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Watch Videos of Hall of Famer Ray Lewis Over the Years

We revisit some of the linebacker’s highlights from his illustrious career.

Hard hits and motivational speeches are what recent Pro Football Hall of Fame inductee Ray Lewis was known for. Baltimore’s 1996 first-round draft pick becomes the second homegrown Raven to earn the honors (aside from left tackle Jonathan Ogden in 2013). When it came time to discuss Lewis’s candidacy, there wasn’t much to say—his talent and natural born leadership speak for themselves.

During his nearly two-decade career, he was a 13-time Pro Bowler, two-time defensive player of the year, and Super Bowl 35 MVP. He is also the only player in NFL history to produce at least 40 sacks and 30 interceptions. Lewis also holds a Ravens’ franchise-record of 2,643 career tackles, including a single-season best of 225 stops in 2003.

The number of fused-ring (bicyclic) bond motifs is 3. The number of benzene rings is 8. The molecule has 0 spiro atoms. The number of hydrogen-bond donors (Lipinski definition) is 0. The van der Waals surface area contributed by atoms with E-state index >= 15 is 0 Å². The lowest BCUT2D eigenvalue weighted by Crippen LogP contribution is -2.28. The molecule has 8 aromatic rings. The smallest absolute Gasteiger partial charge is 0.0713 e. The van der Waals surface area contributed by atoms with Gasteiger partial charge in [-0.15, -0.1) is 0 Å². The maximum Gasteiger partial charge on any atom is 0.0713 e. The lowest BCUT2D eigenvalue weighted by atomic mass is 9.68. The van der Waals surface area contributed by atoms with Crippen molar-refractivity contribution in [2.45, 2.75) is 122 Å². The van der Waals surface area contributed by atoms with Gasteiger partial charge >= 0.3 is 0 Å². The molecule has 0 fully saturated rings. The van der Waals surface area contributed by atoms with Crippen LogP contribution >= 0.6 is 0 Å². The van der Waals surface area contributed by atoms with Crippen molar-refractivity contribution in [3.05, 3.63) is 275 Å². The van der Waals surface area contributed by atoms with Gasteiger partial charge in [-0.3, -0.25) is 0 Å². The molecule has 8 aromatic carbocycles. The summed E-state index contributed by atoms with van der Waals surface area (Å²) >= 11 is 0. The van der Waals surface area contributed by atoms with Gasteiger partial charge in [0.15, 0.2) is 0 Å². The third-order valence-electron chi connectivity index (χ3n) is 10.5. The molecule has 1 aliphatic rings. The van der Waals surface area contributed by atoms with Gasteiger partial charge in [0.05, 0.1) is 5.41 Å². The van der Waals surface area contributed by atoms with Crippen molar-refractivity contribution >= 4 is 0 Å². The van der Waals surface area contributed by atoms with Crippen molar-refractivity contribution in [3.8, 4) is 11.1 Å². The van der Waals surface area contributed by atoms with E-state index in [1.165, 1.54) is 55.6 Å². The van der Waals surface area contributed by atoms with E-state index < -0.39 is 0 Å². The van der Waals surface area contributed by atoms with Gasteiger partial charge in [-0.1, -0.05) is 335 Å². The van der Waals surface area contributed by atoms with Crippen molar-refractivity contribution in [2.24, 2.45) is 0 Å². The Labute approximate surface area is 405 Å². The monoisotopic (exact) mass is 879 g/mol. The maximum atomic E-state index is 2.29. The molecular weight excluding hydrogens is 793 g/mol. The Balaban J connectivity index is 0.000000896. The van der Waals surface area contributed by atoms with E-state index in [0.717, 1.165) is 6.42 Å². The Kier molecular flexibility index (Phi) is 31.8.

“For 17 years, we could point to No. 52 and tell the other players, ‘Follow his lead,” said Ravens general manager Ozzie Newsome, who drafted Lewis. “It was our privilege to have him as a Raven. We are all better for having him here. His play on game days speaks for itself. When you talk about the great players of all time, no matter the position, he is among the greatest of the great.” 

Here are some Lewis highlights, from memorable sacks to the patented squirrel dance, that made him a shoe-in for the Pro Football Hall of Fame.

Lewis was one of the hardest hitting linebackers.
“In the first half of his career, when the run game was the most prominent, he was a beast,” said former Raven Shannon Sharpe. “He singlehandedly shut down great backs like Jerome Bettis, Eddie George, and Fred Taylor. No inside linebacker in the history of the game has the résumé of the man I call ‘Suga.'”

He was an entertainer.
Although Lewis was the on-field hypeman, he was also the main attraction before the coin was even tossed with his famous tunnel dance to Nelly’s “Hot in Herre.” Fans and opponents alike made sure to watch—and even imitate—his signature moves before he hit the field. 

He will forever be the best at motivational pep talks, on and off the field.
“What needs to be said about a guy who was, by far, the best leader I witnessed in my 17 years of play?” said former teammate Rod Woodson. “Not only a great leader to the whole team, but a mentor to teammates and players on other teams—so unselfish and so selfless.”